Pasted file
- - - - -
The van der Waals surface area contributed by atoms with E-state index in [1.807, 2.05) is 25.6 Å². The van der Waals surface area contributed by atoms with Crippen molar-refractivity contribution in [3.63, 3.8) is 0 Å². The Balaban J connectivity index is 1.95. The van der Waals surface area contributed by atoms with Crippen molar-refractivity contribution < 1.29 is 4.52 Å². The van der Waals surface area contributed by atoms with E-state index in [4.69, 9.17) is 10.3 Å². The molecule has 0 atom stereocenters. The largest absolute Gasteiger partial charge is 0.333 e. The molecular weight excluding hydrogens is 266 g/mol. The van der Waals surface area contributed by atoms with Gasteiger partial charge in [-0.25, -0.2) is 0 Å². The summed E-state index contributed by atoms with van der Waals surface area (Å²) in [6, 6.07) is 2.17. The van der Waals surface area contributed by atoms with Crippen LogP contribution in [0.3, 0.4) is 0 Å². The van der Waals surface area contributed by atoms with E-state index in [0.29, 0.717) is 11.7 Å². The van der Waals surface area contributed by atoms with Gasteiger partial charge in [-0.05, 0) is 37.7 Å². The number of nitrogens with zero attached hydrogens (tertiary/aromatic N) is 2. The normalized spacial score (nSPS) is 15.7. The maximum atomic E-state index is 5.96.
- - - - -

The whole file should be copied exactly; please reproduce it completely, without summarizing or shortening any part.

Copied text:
The van der Waals surface area contributed by atoms with E-state index in [1.807, 2.05) is 25.6 Å². The van der Waals surface area contributed by atoms with Crippen molar-refractivity contribution in [3.63, 3.8) is 0 Å². The Balaban J connectivity index is 1.95. The van der Waals surface area contributed by atoms with Crippen molar-refractivity contribution < 1.29 is 4.52 Å². The van der Waals surface area contributed by atoms with E-state index in [4.69, 9.17) is 10.3 Å². The molecule has 0 atom stereocenters. The largest absolute Gasteiger partial charge is 0.333 e. The molecular weight excluding hydrogens is 266 g/mol. The van der Waals surface area contributed by atoms with Gasteiger partial charge in [-0.25, -0.2) is 0 Å². The summed E-state index contributed by atoms with van der Waals surface area (Å²) in [6, 6.07) is 2.17. The van der Waals surface area contributed by atoms with Crippen LogP contribution in [0.3, 0.4) is 0 Å². The van der Waals surface area contributed by atoms with E-state index in [0.29, 0.717) is 11.7 Å². The van der Waals surface area contributed by atoms with Gasteiger partial charge in [-0.05, 0) is 37.7 Å². The number of nitrogens with zero attached hydrogens (tertiary/aromatic N) is 2. The normalized spacial score (nSPS) is 15.7. The maximum atomic E-state index is 5.96.